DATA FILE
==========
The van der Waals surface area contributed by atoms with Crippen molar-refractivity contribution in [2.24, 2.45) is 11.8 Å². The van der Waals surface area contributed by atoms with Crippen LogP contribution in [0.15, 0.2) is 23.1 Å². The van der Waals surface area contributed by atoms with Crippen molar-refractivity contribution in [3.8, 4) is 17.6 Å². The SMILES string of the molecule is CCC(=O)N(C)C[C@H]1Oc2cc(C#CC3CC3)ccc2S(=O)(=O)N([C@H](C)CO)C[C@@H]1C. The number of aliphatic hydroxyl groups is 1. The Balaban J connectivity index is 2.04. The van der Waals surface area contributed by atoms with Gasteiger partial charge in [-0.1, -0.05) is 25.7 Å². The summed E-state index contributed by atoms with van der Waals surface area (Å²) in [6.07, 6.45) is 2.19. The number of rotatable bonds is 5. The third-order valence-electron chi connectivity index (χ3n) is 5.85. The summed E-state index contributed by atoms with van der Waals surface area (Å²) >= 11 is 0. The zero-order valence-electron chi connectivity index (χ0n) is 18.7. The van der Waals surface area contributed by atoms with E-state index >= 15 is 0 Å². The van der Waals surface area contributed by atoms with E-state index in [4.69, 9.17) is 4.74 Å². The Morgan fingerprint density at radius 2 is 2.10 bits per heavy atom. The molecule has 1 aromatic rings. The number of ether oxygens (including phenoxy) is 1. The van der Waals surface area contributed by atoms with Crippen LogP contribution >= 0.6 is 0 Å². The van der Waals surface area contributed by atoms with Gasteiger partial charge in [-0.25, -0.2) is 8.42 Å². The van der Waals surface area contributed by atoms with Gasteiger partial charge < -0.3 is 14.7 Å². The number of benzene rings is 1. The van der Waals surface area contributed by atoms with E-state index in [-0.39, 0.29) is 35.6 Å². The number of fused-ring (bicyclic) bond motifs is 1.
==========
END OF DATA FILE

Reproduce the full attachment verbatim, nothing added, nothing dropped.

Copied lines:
The van der Waals surface area contributed by atoms with Crippen molar-refractivity contribution in [2.24, 2.45) is 11.8 Å². The van der Waals surface area contributed by atoms with Crippen LogP contribution in [0.15, 0.2) is 23.1 Å². The van der Waals surface area contributed by atoms with Crippen molar-refractivity contribution in [3.8, 4) is 17.6 Å². The SMILES string of the molecule is CCC(=O)N(C)C[C@H]1Oc2cc(C#CC3CC3)ccc2S(=O)(=O)N([C@H](C)CO)C[C@@H]1C. The number of aliphatic hydroxyl groups is 1. The Balaban J connectivity index is 2.04. The van der Waals surface area contributed by atoms with Gasteiger partial charge in [-0.1, -0.05) is 25.7 Å². The summed E-state index contributed by atoms with van der Waals surface area (Å²) in [6.07, 6.45) is 2.19. The number of rotatable bonds is 5. The third-order valence-electron chi connectivity index (χ3n) is 5.85. The summed E-state index contributed by atoms with van der Waals surface area (Å²) >= 11 is 0. The zero-order valence-electron chi connectivity index (χ0n) is 18.7. The van der Waals surface area contributed by atoms with E-state index >= 15 is 0 Å². The van der Waals surface area contributed by atoms with E-state index in [4.69, 9.17) is 4.74 Å². The Morgan fingerprint density at radius 2 is 2.10 bits per heavy atom. The molecule has 1 aromatic rings. The number of ether oxygens (including phenoxy) is 1. The van der Waals surface area contributed by atoms with Crippen LogP contribution >= 0.6 is 0 Å². The van der Waals surface area contributed by atoms with Gasteiger partial charge in [-0.25, -0.2) is 8.42 Å². The van der Waals surface area contributed by atoms with Gasteiger partial charge < -0.3 is 14.7 Å². The number of benzene rings is 1. The van der Waals surface area contributed by atoms with E-state index in [-0.39, 0.29) is 35.6 Å². The number of fused-ring (bicyclic) bond motifs is 1.